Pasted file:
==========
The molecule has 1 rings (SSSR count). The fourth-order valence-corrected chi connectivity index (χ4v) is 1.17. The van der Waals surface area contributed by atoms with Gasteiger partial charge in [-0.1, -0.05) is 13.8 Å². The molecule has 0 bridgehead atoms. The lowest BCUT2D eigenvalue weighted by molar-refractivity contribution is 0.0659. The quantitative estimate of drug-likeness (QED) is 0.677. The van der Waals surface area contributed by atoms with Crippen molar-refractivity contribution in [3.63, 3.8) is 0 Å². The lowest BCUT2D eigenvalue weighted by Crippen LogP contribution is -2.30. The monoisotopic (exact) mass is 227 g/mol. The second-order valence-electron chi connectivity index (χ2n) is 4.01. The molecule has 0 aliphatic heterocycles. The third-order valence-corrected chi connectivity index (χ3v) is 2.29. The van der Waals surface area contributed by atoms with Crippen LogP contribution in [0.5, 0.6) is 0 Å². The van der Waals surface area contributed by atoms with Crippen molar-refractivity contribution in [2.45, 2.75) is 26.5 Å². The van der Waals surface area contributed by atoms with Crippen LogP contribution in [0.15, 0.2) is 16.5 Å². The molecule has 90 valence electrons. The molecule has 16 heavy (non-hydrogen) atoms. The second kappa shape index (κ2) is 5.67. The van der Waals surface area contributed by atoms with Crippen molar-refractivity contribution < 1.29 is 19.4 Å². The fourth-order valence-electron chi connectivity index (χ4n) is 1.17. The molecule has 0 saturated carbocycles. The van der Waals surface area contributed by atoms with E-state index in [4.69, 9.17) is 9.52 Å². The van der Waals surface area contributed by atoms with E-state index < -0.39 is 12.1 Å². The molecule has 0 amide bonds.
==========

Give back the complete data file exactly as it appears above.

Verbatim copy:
The molecule has 1 rings (SSSR count). The fourth-order valence-corrected chi connectivity index (χ4v) is 1.17. The van der Waals surface area contributed by atoms with Gasteiger partial charge in [-0.1, -0.05) is 13.8 Å². The molecule has 0 bridgehead atoms. The lowest BCUT2D eigenvalue weighted by molar-refractivity contribution is 0.0659. The quantitative estimate of drug-likeness (QED) is 0.677. The van der Waals surface area contributed by atoms with Crippen molar-refractivity contribution in [3.63, 3.8) is 0 Å². The lowest BCUT2D eigenvalue weighted by Crippen LogP contribution is -2.30. The monoisotopic (exact) mass is 227 g/mol. The second-order valence-electron chi connectivity index (χ2n) is 4.01. The molecule has 0 aliphatic heterocycles. The third-order valence-corrected chi connectivity index (χ3v) is 2.29. The van der Waals surface area contributed by atoms with Crippen LogP contribution in [0.5, 0.6) is 0 Å². The van der Waals surface area contributed by atoms with Crippen molar-refractivity contribution in [2.45, 2.75) is 26.5 Å². The van der Waals surface area contributed by atoms with Crippen LogP contribution in [0.15, 0.2) is 16.5 Å². The molecule has 90 valence electrons. The molecule has 16 heavy (non-hydrogen) atoms. The second kappa shape index (κ2) is 5.67. The van der Waals surface area contributed by atoms with Crippen molar-refractivity contribution < 1.29 is 19.4 Å². The fourth-order valence-electron chi connectivity index (χ4n) is 1.17. The molecule has 0 saturated carbocycles. The van der Waals surface area contributed by atoms with E-state index in [4.69, 9.17) is 9.52 Å². The van der Waals surface area contributed by atoms with E-state index < -0.39 is 12.1 Å². The molecule has 0 amide bonds.